Lightning, rains kill 49 in Pakistan as authorities declare a state of emergency in the southwest

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ISLAMABAD (AP) — Lightning and heavy rains have killed at least 49 people across Pakistan in the past three days, officials said Monday, as authorities in the country's southwest declared a state of emergency.

Some deaths occurred when lightning struck farmers harvesting wheat. Rains caused dozens of houses to collapse in the northwest and in eastern Punjab province.

Arfan Kathia, a spokesman for the provincial disaster management authority, said 21 people had died in Punjab, where more rains were expected this week. Khursheed Anwar, a spokesman for the disaster management authority in northwestern Khyber Pakhtunkhwa province bordering Afghanistan, said 21 people died there.

Rain also lashed the capital, Islamabad, and killed seven people in southwestern Baluchistan province. Streets flooded in the northwestern city of Peshawar and in Quetta, the Baluchistan capital.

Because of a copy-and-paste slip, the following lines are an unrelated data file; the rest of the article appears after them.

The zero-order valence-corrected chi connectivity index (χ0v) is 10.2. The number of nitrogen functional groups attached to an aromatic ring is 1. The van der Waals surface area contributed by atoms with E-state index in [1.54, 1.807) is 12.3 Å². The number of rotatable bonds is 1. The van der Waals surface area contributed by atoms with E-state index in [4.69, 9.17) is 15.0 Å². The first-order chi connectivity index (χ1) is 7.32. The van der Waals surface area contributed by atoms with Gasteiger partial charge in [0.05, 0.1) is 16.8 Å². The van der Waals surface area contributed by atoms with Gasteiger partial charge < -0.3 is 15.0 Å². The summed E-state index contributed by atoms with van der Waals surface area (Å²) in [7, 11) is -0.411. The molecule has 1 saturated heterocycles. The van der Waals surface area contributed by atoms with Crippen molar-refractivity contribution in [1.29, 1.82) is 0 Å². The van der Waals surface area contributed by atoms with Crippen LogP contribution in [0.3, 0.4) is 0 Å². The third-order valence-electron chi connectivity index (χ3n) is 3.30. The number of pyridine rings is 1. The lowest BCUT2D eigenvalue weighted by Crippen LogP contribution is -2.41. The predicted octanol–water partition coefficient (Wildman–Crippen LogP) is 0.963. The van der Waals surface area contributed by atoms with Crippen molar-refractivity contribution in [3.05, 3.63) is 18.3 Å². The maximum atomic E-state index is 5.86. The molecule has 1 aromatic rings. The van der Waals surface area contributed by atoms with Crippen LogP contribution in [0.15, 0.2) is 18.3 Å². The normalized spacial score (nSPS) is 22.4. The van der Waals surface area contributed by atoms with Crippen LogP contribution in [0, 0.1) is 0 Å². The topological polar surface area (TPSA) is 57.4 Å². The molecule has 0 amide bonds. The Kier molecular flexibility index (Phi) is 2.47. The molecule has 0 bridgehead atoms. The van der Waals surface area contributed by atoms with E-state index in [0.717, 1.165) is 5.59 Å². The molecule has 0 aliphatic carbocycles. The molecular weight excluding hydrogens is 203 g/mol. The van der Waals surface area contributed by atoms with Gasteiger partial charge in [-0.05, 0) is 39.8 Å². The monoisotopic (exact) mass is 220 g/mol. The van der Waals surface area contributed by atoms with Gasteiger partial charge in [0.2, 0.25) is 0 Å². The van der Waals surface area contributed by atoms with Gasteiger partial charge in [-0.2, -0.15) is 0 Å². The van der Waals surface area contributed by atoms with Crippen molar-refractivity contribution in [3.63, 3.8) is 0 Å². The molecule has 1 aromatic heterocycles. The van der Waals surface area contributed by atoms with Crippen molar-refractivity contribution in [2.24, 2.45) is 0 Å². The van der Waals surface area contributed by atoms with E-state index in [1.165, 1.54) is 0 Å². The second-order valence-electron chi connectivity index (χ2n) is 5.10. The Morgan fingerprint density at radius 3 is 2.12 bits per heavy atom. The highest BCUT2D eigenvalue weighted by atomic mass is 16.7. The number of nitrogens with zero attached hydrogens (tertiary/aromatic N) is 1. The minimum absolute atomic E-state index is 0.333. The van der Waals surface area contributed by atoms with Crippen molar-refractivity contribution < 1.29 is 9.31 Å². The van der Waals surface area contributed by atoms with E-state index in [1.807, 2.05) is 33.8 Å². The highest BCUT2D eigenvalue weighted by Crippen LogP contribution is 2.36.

Prime Minister Shehbaz Sharif said in televised remarks that he had ordered authorities to provide relief aid. Pakistan’s water reservoirs would improve because of the rains, he said.

Rafay Alam, a Pakistani environmental expert, said such heavy April rainfall is unusual.

“Two years ago, Pakistan witnessed a heat wave in March and April and now we are witnessing rains and it is all of because of climate change, which had caused heavy flooding in 2022,” he said.

In 2022, downpours swelled rivers and at one point inundated one-third of Pakistan, killing 1,739 people. The floods also caused $30 billion in damage.

Meanwhile, heavy flooding from seasonal rains in Afghanistan killed 33 people and injured 27 others in three days, according to Abdullah Janan Saiq, the Taliban’s spokesman for the State Ministry for Natural Disaster Management.

More than 600 houses were damaged or destroyed while around 200 livestock died. The flooding also damaged large areas of agricultural land and more than 85 kilometers (53 miles) of roads, he said.

He said authorities in Afghanistan had provided aid to nearly 23,000 families, and that flash floods were reported in 20 of the country's 34 provinces.


Associated Press writers Rahim Faiez in Islamabad, Riaz Khan in Peshawar, Babar Dogar in Lahore, Asim Tanveer in Multan and Abdul Sattar in Quetta contributed to this report.